Unfortunately, those opposing the project are doing it for the wrong reasons, it seems to me. It is not an opposition to the mining company and its operations in the region, nor it is in support of the local populations still suffering displacement, injustice, and oppression. The Rio Dulce boaters simply try to protect their beautiful view of the river and the Castillo de San Felipe from getting obstructed by powerlines. And the scariest part for the boaters is the possibility that the powerline clearance will be too low for some masts to pass under. Therefore, some proposed, let them build the lines under the river…

Mira holding a sign:  El Pueblo Unido Jamás Será Vencido.

Mira holding a sign:
El Pueblo Unido Jamás Será Vencido.

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Fiesta, Piñata, Pollo, Cerveza. Celebrating Guatemala’s Independence Day in Mario’s Marina

 

Not only the local community of Rio Dulce celebrated Independence Day. Everywhere in the marinas the gringo cruisers took part in organised games and fiestas.

The celebrations of Guatemala’s 192 years of Independence from the Spanish Crown in Mario’s Marina started early in the morning on September 15 with a volleyball tournament. Six five-person teams showed up and played for two hours.

 

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The team of Los Invencibles won, of course. Ivo played with the winning team, of course.

Los Invencibles

Los Invencibles

 

Next were games for kids that included throwing water balloons and raw eggs at each other, pinning the tail of the quetzal bird, wet sponge competition and of course, a piñata.

 

Maya is beating the candy out of the pinata

Maya is beating the candy out of the pinata

 

Last, but not least, there was the chicken lottery. Someone brought a frightened chicken and placed it on top of a large cardboard with squares and numbers on it. The participants marked their names on a square of their choice paying 10 quetzales for a square. Then we waited for the chicken to poop on a square and thus determine who would win the lottery. But the chicken was not at all in the mood for pooping. It was so freaked out, it remained petrified and constipated in the middle of the cardboard surrounded by a crowd of people who wouldn’t stop bothering him. Someone tried to lure him with rice, another one gave him a relaxing massage, but nothing worked. Twice the chicken darted out and breached the circle of people absolutely unexpectedly running so fast it took skill to catch him and bring him back. Overall, it was painful to watch. I am sure that the chicken would sue its torturers if he was a gringo chicken with animal rights and had a lawyer, but he wasn’t… At the end the chicken was released his honor intact. He never pooped in public and on demand.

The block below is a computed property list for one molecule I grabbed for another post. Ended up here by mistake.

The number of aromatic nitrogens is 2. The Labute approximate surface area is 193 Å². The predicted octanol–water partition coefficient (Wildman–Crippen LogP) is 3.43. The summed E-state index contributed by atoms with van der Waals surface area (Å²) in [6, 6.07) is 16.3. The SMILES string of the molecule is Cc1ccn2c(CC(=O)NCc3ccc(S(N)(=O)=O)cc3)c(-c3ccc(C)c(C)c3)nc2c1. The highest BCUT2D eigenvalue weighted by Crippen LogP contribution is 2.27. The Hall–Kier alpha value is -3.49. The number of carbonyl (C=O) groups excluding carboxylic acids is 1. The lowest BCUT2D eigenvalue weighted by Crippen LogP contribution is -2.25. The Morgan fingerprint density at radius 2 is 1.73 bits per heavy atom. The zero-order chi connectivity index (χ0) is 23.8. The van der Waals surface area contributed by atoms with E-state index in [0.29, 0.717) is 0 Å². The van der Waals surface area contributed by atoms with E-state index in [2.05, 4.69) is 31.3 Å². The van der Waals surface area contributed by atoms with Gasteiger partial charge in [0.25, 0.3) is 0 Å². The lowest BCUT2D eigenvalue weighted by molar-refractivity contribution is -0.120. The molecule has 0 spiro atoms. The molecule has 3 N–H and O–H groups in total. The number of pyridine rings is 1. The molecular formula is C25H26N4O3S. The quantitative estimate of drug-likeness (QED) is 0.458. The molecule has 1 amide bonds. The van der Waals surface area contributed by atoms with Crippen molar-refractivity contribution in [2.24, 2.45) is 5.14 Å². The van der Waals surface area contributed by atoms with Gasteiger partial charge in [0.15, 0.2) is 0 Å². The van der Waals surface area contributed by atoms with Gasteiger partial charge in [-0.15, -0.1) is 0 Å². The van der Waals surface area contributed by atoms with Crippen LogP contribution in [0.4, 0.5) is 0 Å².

The chicken

The chicken

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Celebrating Independence Day in Guatemala.

Guatemalan boy and girl in traditional dress.

Guatemalan boy and girl in traditional dress.

Guatemala

Cuauhtēmallān, a place of many trees, of monumental stone structures in the midst of cloud forests, the cradle of the Mayan Civilization, one of the most biodiverse corners of the planet. Color of maize, scent of cacao, sound of a feathered serpent in the misty depths of the highlands. 

La Conquista

There was a brave and magical prince of stone in the place of many trees: Tecun Uman.

There came from the belly of a great ship a cruel god with shiny armor, like a red sun, to take the land and the souls of the maize men and their lord Tecun Uman.

There they were face to face Tecun Uman with all his warriors and captain Pedro de Alvarado with an army of beasts and weapons of thunder. Tecun Uman and his warriors never surrendered, attacking many times, until the prince fell mortally wounded. When he died, blackness fell upon the land of many trees.

The Colony

Blackness fell upon the land of many trees for many years illuminated only by fires of burning men and ancient gods.

Independence

On September 15, 1821, Guatemala, Cuauhtēmallān, the place of many trees, proclaimed its independence from Spanish Crown.

Celebration

Now September 15 is a day of jubilation like no other. The entire country celebrates after weeks of preparations.

The celebrations in Rio Dulce spanned for many days starting with a beauty pageant in the school. One girl is chosen to represent every class. Then the kids from the entire school vote secretly to choose the most beautiful one. It is an impossible task as they are all magnificent.